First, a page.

Urban garden a bold step in improving Limerick's cityscape

Urban garden a bold step in improving Limerick's cityscape

Bridget Ryan and Fidelis Yeung enjoy the urban garden in the city Picture: Adrian Butler

OVER the past two weeks, I have sat in Limerick’s Urban Garden on O’Connell Street and noted how the space is working.

For those of you who have yet to notice, this space is located just in front of Penney’s. A year ago it was a taxi rank, a depressing holding space for cars. It was grey. It was uninviting and lacked any sense of public realm imagination.

Over the past few months the space has been transformed. It is now a place where people sit to chat, to relax, to take a moment out of a busy day. The splash of colour throughout the space suggests a welcome. The food stalls are thriving, particularly on sunny days.

The space is not perfect by any means. We must remember that what has been achieved was done on a very limited budget. 

However, what excites me is the fact that Limerick City and County Council took a risk in changing the use of this central location in the city.

Suddenly, with a little bit of imagination, we have managed to create something different and possibly unique in our city’s history. 

When was the last time you saw someone sitting in that space over the past few decades? I remember the same space as a bus stop during my schooldays almost 20 years ago. 

Prior to that it was part of a two-way traffic system. The history of the space is dominated by the car, the bus and the taxi. Allow a creative approach and the future of the space can be determined as radically different.

As with all changes to the status quo there will be those with individual opinions that may go against the vision set out for spaces such as the Urban Garden.

There will be those who object to foodstalls. There will be people who complain about the potential for anti-social behaviour. 

There will be those who hate the happy sounds of buskers on the streets.

Limerick has a fantastic opportunity to be different. We have a creative community and a young demographic who have a sense of what a city should be about.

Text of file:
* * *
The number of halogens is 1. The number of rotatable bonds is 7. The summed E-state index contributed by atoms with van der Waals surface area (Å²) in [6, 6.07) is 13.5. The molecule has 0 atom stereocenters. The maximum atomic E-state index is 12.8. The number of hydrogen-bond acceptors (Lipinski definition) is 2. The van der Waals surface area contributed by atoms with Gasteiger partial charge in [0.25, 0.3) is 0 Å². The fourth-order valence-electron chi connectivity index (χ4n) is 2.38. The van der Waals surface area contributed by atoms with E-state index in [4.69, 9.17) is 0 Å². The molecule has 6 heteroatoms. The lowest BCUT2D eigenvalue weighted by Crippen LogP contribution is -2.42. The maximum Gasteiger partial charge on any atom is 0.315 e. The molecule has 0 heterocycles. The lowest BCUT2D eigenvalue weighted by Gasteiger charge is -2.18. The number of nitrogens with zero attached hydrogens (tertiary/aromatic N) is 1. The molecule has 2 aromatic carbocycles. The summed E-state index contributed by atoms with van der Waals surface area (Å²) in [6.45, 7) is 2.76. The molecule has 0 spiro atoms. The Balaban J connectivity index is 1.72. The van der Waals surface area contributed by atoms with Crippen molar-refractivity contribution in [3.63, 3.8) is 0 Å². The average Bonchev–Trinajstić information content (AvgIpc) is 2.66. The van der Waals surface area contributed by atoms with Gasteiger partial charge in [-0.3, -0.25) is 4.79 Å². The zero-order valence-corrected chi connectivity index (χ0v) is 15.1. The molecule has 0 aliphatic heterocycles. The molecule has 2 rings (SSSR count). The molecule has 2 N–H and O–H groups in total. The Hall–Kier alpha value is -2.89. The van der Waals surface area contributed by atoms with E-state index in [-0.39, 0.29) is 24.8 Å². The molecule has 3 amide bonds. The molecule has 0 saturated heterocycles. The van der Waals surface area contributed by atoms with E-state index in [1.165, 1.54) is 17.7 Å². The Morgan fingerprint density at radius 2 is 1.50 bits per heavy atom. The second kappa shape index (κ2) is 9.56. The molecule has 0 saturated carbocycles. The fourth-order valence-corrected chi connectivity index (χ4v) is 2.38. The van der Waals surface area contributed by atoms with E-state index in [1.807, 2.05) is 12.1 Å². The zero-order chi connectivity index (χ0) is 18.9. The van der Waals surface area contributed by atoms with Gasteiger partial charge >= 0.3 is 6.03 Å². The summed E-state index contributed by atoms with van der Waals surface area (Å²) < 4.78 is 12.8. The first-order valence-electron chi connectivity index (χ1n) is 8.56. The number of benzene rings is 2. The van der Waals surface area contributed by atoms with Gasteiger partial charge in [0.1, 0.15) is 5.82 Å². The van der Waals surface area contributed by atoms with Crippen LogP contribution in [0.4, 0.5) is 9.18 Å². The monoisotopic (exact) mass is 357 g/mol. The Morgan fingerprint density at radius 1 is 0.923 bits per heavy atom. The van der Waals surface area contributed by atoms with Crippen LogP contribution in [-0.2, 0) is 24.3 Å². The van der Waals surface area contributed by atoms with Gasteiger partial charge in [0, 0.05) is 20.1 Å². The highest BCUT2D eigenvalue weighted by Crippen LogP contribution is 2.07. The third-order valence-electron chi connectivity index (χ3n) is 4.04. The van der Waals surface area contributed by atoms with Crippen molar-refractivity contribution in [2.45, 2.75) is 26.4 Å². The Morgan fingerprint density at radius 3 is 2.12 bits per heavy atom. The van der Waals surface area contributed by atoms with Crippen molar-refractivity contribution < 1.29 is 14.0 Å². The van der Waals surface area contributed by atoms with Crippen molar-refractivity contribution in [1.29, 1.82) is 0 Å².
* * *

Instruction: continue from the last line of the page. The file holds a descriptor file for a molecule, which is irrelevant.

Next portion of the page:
If the Urban Garden on O’Connell Street does anything, it proves that we can try something different without the world coming to an end.

In 2014 as we prepared for the Granny’s visit an antique safe appeared out of nowhere, seemingly having landed on a car on O’Connell Street. Immediately that morning people took photos. They stopped and wondered what in the name of God had happened. Social media went wild and national news portals picked up on the story.

The idea was so simple but the results were widespread.

We should now use the momentum seen with the Urban Garden idea to research best practice urban initiatives that give a sense of place and a spirit of fun and welcome to cities around the world. 

A city should not just be about traffic and shopping and drink. It should be a special place that exudes a sense of welcome, fun and innovation.

We are on the right track and I hope the momentum keeps going.


Cultural institution in Spotlight

I WAS delighted to see Spotlight Stage School celebrate their 30 years in Limerick recently.

The stage school, run by Judy O’Connor and Margaret Hough, is one of a number of such schools that have inspired so many young people to develop a love for the performing arts.

I was student of Pearl Kiely and May O’Halloran for many years. Over that period, I formed many close bonds with young people from across Limerick with similar interests.

The work done by the likes of Judy, Mags, Pearl, May, Gerdi McGlynn and more recently Jean McGlynn along with many others is a vital part of the community in Limerick.

Over the  years these dedicated teachers have nurtured local  youths  to play a role in the cultural life of Limerick. Many have gone on to work professionally and  many others have in some way had their lives changed by the spirit of teamwork and confidence  these schools promote.

I wish all the Limerick stage schools continued success and acknowledge the great work they do to help drive Limerick as a centre of Irish culture.


Cook’s commitment to Limerick

THE recent announcement by Cook Medical of its intention to create another 40 jobs at the Limerick facility is not only good news on the jobs front but is a solid commitment by this  company to Limerick and its future.

Every job created locally is vital to the region and it is important to note that Cook has added 200 people over the past two years.

The 40 new vacancies are in the areas of IT, engineering, data protection,  manufacturing, marketing and customer service.

Over the past 20 years, the Limerick facility has evolved from a small-scale manufacturing and technology site, into a multi-disciplinary business and a hub for Cook Medical’s global operations.

Cook Medical recently lodged a planning application with Limerick City and County Council to develop a new facility at the National Technology Park on  O’Halloran Road. The  application consists of a new three storey facility including office space and a data centre on the 2.7-hectare site opposite its current headquarters.

We cannot underestimate how much having companies like Cook located in Limerick can impact on our potential to attract further FDI.

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